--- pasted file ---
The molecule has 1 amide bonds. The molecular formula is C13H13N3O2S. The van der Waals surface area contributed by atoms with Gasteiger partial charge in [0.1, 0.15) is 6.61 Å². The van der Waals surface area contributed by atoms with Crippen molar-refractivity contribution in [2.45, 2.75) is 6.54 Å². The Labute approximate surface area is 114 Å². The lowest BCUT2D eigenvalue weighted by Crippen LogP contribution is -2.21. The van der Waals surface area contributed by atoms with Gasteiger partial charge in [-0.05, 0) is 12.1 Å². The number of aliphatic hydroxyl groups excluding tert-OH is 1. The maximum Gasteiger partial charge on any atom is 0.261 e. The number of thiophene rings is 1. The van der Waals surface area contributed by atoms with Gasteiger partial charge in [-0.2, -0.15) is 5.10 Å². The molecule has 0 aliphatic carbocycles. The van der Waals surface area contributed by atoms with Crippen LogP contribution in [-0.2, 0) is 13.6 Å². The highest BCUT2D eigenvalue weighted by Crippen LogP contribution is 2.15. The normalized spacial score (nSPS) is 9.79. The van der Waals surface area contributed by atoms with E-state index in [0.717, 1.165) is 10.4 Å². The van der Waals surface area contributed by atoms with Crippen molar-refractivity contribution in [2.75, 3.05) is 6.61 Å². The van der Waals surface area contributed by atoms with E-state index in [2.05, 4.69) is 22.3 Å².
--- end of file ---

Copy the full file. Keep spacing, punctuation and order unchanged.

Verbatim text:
The molecule has 1 amide bonds. The molecular formula is C13H13N3O2S. The van der Waals surface area contributed by atoms with Gasteiger partial charge in [0.1, 0.15) is 6.61 Å². The van der Waals surface area contributed by atoms with Crippen molar-refractivity contribution in [2.45, 2.75) is 6.54 Å². The Labute approximate surface area is 114 Å². The lowest BCUT2D eigenvalue weighted by Crippen LogP contribution is -2.21. The van der Waals surface area contributed by atoms with Gasteiger partial charge in [-0.05, 0) is 12.1 Å². The number of aliphatic hydroxyl groups excluding tert-OH is 1. The maximum Gasteiger partial charge on any atom is 0.261 e. The number of thiophene rings is 1. The van der Waals surface area contributed by atoms with Gasteiger partial charge in [-0.2, -0.15) is 5.10 Å². The molecule has 0 aliphatic carbocycles. The van der Waals surface area contributed by atoms with Crippen LogP contribution in [-0.2, 0) is 13.6 Å². The highest BCUT2D eigenvalue weighted by Crippen LogP contribution is 2.15. The normalized spacial score (nSPS) is 9.79. The van der Waals surface area contributed by atoms with E-state index in [0.717, 1.165) is 10.4 Å². The van der Waals surface area contributed by atoms with Crippen molar-refractivity contribution in [2.75, 3.05) is 6.61 Å². The van der Waals surface area contributed by atoms with E-state index in [2.05, 4.69) is 22.3 Å².